Call for Comments and Questions
We here at iRunFar would love to hear about your experience with Vibram FiveFinger KSOs, any other FiveFingers model, or barefoot running in general. As always, we’ll do our best to answer any questions you might have about the shoe.

iRunFar's Runner-in-Chief sporting Vibram FiveFingers KSOs in Canyonlands NP.

iRunFar’s Runner-in-Chief in Vibram FiveFingers KSOs.

Meghan Hicks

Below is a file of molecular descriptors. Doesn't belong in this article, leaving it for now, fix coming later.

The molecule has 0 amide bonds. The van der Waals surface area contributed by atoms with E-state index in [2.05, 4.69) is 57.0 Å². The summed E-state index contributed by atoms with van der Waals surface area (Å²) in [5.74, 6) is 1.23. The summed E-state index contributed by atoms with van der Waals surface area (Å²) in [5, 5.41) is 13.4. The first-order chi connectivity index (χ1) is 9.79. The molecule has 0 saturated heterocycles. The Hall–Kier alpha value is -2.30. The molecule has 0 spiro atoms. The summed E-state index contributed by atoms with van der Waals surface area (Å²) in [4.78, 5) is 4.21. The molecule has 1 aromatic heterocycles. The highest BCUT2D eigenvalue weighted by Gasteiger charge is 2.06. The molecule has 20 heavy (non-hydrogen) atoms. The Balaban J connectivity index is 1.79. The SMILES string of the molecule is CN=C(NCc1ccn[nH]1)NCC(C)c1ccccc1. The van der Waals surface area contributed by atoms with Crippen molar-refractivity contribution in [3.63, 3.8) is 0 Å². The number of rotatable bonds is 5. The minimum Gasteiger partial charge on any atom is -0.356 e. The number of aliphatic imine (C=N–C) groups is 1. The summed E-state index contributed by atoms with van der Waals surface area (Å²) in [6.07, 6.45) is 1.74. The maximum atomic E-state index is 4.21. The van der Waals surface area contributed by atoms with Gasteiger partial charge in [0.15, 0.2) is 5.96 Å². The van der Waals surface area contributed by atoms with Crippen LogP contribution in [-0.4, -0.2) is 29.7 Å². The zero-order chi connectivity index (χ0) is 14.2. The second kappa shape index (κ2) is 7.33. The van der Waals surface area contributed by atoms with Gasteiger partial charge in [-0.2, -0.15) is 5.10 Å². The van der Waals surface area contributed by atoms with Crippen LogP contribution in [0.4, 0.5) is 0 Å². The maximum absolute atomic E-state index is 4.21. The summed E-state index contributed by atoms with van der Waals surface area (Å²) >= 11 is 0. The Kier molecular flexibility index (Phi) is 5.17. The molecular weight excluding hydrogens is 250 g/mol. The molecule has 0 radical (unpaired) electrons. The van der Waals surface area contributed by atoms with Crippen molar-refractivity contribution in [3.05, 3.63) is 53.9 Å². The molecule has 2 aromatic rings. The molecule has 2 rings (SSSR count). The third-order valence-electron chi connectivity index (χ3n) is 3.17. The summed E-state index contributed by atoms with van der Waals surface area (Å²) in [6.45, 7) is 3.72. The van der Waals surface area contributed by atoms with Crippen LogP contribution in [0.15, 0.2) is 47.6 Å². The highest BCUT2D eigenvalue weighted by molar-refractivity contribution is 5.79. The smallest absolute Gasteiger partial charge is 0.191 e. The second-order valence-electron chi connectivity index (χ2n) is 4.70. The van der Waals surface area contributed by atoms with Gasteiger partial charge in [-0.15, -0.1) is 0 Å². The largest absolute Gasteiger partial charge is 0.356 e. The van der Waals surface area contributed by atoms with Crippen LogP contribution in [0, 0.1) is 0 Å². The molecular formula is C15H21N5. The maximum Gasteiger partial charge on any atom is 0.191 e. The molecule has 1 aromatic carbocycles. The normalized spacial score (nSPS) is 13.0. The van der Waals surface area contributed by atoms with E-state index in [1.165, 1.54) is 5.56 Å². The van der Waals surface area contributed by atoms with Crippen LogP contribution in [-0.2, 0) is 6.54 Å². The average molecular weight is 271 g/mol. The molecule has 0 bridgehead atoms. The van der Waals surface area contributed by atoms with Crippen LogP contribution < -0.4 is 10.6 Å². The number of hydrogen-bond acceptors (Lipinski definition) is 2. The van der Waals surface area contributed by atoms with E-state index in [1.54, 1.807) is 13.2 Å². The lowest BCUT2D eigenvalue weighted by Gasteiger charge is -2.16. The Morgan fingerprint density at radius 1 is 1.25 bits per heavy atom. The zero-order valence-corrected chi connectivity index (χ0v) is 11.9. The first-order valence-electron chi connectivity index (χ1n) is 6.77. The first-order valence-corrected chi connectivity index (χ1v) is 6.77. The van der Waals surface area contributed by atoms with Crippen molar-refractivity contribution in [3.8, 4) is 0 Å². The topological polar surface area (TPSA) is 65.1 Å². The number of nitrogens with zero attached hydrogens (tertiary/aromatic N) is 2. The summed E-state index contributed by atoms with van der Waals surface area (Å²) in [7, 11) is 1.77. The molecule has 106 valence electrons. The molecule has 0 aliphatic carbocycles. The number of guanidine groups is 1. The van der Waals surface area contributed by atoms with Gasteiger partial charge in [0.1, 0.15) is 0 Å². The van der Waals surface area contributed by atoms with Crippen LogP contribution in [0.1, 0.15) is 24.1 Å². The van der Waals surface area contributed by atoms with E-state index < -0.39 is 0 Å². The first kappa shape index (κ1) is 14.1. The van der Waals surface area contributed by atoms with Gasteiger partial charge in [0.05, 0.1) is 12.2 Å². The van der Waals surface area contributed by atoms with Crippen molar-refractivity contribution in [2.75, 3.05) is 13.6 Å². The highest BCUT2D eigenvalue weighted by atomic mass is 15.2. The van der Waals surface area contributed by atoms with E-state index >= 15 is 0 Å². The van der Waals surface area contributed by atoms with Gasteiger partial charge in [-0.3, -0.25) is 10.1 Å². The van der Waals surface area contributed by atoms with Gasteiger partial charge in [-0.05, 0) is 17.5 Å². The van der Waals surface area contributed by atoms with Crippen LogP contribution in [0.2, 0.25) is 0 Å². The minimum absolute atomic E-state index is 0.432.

Meghan Hicks is the Editor-in-Chief of iRunFar. She’s been running since she was 13 years old, and writing and editing about the sport for around 15 years. She served as iRunFar’s Managing Editor from 2013 through mid-2023, when she stepped into the role of Editor-in-Chief. Aside from iRunFar, Meghan has worked in communications and education in several of America’s national parks, was a contributing editor for Trail Runner magazine, and served as a columnist at Marathon & Beyond. She’s the co-author of Where the Road Ends: A Guide to Trail Running with Bryon Powell. She won the 2013 Marathon des Sables, finished on the podium of the Hardrock 100 Mile in 2021, and has previously set fastest known times on the Nolan’s 14 mountain running route in 2016 and 2020. Based part-time in Moab, Utah and Silverton, Colorado, Meghan also enjoys reading, biking, backpacking, and watching sunsets.